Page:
12 Jul Why would an Olympian compete in poopy water?
Why would an Olympian compete in poopy water? I don’t know, but I have a theory.
I’m not an Olympic calibre athlete. I’m sure that is not shocking to anyone. I am however, an Olympic enthusiast and have had the pleasure, and the challenge, of working on five different Olympic Games. What I know about the Olympics is that it can be a once in a lifetime opportunity for athletes. I also know that athletes can work and train for a decade or more to get the opportunity to win the chance to compete at an Olympic Games.
Athletes have to be completely dedicated to their craft. They have to be aware of what they are eating, its affects on their bodies, and on their performance or on their ability to perform. They have to monitor their sleep and sleep patterns, and again assess its affects on their bodies and their performance. Everything they do must be focused on the one goal, to be their best, every single time. Because if they are not their best – every, single, time – then they may lose the opportunity to compete at a trial, or a world cup, or a national championship, that is one of many gateways to get them to the Olympic Games.
I don’t think the average, and I use that word cautiously, person can understand the daily commitment, perhaps hourly commitment, that it takes to train, compete, train, compete, train, compete, train, compete and so on…for years and years before getting to an Olympics.
I have run a few half marathons, which is a total distance of 21.1 kms or 13 miles. I have trained injured; I have run injured. I have trained when I’m ill; I have run when I’m ill. I have eaten well and seen the affects, and I’ve eaten poorly and felt the affects. A few years ago I was training and injured my Achilles. I did everything I could manage to continue my training. I ran in the water with a weight belt for hours to keep my training up to see if I could rehabilitate in time for the race. I could not. And I was very disappointed, very. But I could run that same race the next year, I did not have to wait four years. And I don’t have to ‘win’ the opportunity to compete in that race, I just pay and get to participate. Plus I had only trained for a few months, not multiple years or even decades.
These people – the people that the Rio Organizing Committee is working so hard to prepare the venues, the city, and the country for, are these people, the athletes. I know it gets clouded with all the negative media attention, and my love of the Games skews my judgement, but I tell you, and I know this to be true, it is all for them, all for their moment, which incidentally could be less than a minute. When was the last time you worked for a year to get one minute of opportunity. One. Minute? And now consider, they work multiple years for one, minute.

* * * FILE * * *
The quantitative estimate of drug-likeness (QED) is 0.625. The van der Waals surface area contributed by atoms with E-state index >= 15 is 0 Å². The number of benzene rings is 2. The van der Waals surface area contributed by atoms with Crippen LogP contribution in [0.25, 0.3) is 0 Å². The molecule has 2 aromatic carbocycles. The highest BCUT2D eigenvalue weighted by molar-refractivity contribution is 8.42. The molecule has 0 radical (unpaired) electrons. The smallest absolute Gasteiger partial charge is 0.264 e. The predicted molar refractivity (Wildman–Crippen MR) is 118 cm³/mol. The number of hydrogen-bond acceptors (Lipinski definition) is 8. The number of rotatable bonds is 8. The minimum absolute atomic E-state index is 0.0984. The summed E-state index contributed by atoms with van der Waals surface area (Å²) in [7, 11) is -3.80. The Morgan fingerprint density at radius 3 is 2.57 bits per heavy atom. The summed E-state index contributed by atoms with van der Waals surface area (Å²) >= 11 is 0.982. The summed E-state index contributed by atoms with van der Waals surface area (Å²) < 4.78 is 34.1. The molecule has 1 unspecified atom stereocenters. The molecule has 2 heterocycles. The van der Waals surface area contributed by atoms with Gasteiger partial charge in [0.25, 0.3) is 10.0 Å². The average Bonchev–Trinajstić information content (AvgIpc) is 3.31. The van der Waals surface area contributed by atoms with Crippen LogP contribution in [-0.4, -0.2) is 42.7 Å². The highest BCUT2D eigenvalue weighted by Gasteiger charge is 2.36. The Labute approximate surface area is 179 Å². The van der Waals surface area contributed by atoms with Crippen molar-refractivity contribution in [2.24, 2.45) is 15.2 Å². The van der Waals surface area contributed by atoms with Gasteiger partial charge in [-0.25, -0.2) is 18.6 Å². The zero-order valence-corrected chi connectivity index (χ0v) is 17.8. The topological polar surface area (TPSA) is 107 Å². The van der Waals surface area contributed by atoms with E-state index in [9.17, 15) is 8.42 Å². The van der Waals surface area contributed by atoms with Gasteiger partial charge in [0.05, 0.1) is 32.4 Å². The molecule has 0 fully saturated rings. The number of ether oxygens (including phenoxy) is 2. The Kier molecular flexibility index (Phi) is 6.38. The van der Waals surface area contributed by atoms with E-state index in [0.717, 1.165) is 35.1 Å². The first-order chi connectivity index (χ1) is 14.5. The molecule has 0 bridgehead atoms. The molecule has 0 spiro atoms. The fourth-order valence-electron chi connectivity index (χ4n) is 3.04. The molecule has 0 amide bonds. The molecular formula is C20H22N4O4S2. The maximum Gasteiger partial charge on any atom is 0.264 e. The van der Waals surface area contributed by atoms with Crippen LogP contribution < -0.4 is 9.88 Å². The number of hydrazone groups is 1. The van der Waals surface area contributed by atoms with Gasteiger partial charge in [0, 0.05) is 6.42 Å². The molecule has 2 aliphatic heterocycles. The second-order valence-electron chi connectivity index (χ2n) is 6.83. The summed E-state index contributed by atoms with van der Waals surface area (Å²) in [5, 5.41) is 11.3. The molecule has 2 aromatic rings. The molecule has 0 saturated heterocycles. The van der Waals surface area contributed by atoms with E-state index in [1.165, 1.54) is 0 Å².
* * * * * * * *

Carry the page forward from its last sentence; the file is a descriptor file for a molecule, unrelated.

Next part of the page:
So my theory about why an athlete would compete in poop filled water is this; I believe they will compete in anything to get their shot at an Olympic medal. I believe that after years of giving up everything to be single focused on this one goal, that they will compete in whatever venue is designated, in whatever conditions exist, and I believe they will play hard.
At the London 2012 Summer Olympic Games Canadian cyclist Clara Hughes competed and placed fifth-place in the individual women’s time trial. Hughes is a dual sport athlete, and has competed in both Summer and Winter Olympic Games. She is a six-time, two-sport medalist with her inaugural Olympic competition in speed skating. Cycling is her second sport. Now her placement may not seem outstanding, but here is what you don’t know. Hughes broke her back in a cycling accident in May before the Olympic Games in London which commenced on July 27th. That’s right, she was racing and training with a broken back for six weeks before competing at the Olympic Games.
“I’m just really, really thankful I had the chance to do this one more time, that I was good enough to represent Canada,” Hughes said. “Unfortunately I wasn’t good enough to represent Canada on the podium, but I can be really proud of what I did.”
So yeah, I think they will compete in poopy water. I think they will compete injured, and I think that they will ignore the signs and signals from their bodies telling them to stop. I think they have learned to ignore the media hub-bub before a major event. I believe the pain, the time, the effort, the focus, and the sacrifice are exactly what produces the DNA that will make them unafraid of questionable circumstances.
I believe that these are things that set them apart.
I believe these are the things that make them champions, medals or not.
I believe that diligence, and relentless pursuit of personal greatness is what puts them in the category of an Olympian.